With his eyes steadied on his child, Jean-Marc swam towards the horizon.

*    *    *

When Jackie could finally share her own grief with me a day later, owing to a secret vow, she said: "Maman, j'ai bu la tasse. I swallowed a mouthful. When I came up from the water, the shore was so far away.... 

I tried to swim back but became exhausted. And then I panicked. I thought about my life, including our last fight, and did you know I always love you--

Then I heard Papa shouting, Swim! Swim! But I was afraid for him trying to reach me. It was impossible to reach the shore. We would both drown!

*    *    *

Jean-Marc continued to shout, "Get on your bodyboard!" Jackie did what she was told and soon father and daughter reached one another. They were met by a rescue team who helped them out of the water, to the shore, where they took Jackie's blood pressure before letting her go home. 

By the time I could comfort my daughter, a day later, I said to her, "Tell me everything you need to say. Get it all out." 

As she rested her head in my lap, I stroked her soft hair and listened. "Ce n'est pas facile à comprendre." It is hard to understand, she said. As her words trailed off, I recognized the voice of a survivor. 

Survivors
Smokey and Jackie.  When someone has returned from a traumatic experience, listen to them, for as long as they need to express their thoughts. 

Post Note: So why did my family keep this secret from me? Because, as my son says, "Tu es emotive." (My short response would be: "Yes, emotional. But with the strength to lift every lead-heavy hurt off of your heart for the rest of eternity. And that adds up to a ton of relief. So please accept it next time!") 

Thank you for sharing today's post with a friend, along with this tip (add your own): If you are caught in a rip current, swim across it, parallel to the shore.

Thank you so much for reading these stories and for the time you've set aside to learn a French word or two. If you feel you have learned more than a little vocabulary, here, and would like to reward my efforts please know that a one-time contribution is not only a great support, but it is vivement apprécié. Simply use the quick links below (they'll take you to PayPal). Merci beaucoup! 
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Devoiler: The Secret My Husband Kept from me

Smokeys-excellent-vacation

Smokey's Excellent Vacation - We just returned from the Ile d'Oléron with all four--make that five!--members of our family. From a nightly game of Yam (Yahtzee) to regular forays to the ocean, we had a restful and memorable time together. See all the pictures right here. (And did you spot Mr. Sacks in the photo above?)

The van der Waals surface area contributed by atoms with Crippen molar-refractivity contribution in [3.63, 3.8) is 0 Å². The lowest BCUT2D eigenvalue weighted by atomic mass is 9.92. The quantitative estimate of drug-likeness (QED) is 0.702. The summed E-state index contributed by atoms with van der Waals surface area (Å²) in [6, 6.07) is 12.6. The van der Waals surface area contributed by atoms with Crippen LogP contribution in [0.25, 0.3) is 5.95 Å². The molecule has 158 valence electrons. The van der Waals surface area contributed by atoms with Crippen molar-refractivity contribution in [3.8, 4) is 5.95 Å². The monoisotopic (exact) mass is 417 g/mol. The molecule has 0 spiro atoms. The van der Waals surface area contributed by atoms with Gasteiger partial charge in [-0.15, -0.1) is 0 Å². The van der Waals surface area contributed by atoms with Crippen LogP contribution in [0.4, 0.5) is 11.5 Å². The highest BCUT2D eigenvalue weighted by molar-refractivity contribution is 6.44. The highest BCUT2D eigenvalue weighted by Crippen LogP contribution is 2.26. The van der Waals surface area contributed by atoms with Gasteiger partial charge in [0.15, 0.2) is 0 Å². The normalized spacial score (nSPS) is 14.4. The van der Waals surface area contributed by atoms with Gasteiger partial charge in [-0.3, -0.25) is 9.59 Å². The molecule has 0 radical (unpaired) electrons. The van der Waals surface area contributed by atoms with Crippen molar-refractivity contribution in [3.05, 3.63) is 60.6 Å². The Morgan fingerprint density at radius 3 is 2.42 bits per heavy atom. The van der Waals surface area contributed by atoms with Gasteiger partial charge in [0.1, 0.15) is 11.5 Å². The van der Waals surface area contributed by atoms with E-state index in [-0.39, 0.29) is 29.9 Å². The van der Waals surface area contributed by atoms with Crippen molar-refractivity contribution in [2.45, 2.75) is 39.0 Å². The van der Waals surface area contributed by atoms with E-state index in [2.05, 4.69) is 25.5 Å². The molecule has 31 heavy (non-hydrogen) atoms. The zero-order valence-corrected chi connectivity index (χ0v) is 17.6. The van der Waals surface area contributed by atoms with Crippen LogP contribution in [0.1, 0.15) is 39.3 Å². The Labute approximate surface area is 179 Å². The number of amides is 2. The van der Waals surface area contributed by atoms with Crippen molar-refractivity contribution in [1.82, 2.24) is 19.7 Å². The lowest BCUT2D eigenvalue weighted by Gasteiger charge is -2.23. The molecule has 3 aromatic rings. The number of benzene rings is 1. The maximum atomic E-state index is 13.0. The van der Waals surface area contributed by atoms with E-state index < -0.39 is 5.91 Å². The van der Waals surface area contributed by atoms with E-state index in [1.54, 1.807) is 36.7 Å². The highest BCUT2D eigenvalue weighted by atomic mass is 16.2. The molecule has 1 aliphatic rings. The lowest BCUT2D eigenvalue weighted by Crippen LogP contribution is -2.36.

MILLE MERCIS
Thank you for your thoughful responses to the previous story, "Hostile." After reading your comments my Dad wrote to say, "Your readers are incredibly caring!"

I am deeply touched by your words and very grateful for this endearing writer-reader relationship. I hope it continues for a very long time! 

Amicalement,
Kristi


Today's Word: DEVOILER

    : to reveal, to disclose

dévoiler un secret = to reveal a secret
dévoiler ses batteries = to show one's hand (cards)
dévoilé = laid bare

A DAY IN A FRENCH LIFE... by Kristin Espinasse

Toward the end of our vacation, I learned my family had been keeping a secret from me.  To the relief of my husband, I was not angry on finding out the truth. I was only surprised at how little my family knows me--to think it necessary to spare me the grief. 

Le secret was revealed late one night, after Jean-Marc had taken me into his arms for the second time. "There is something I have to talk to you about," he said. The tone in his voice was unfamiliar and it woke the inner stranger inside of me.  As different as we are to one another--as mysterious as our hearts are even to ourselves--our married souls occasionally reveal an ongoing conversation, so that we will be thinking exactly the same thing at the moment one of us voices it (if not in unison).

Except this time. This time I could not have fathomed what my husband was about to say--his thoughts being nowhere on the cusp of my mind. Even my trusty vibes had abandoned ship. Instead, like a drawstring that closes a hood, it felt as though my skin was shrink-wrapping around my bones, and I held my breath, wondering: What is he going to say next? 


(To be continued...  Click here to read Part 2)

 

Thank you so much for reading these stories and for the time you've set aside to learn a French word or two. If you feel you have learned more than a little vocabulary, here, and would like to reward my efforts please know that a one-time contribution is not only a great support, but it is vivement apprécié. Simply use the quick links below (they'll take you to PayPal). Merci beaucoup! 
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covoiturage

Ride or walk
What's your favorite way to get around France? Walk or ride? If you said "ride," then today's covoiturage tip is for you! 


le covoiturage (ko-vwah-tewr-ahzh)

    : rideshare, carshare, carsharing, carpool

Audio File and Example SentenceDownload MP3 or Wav file

BlablaCar est un service de covoiturage economique, ecologique et convivial. BlaBlaCar is a carpool service that's economical, ecological and convivial.

A DAY IN A FRENCH LIFE... by Kristin Espinasse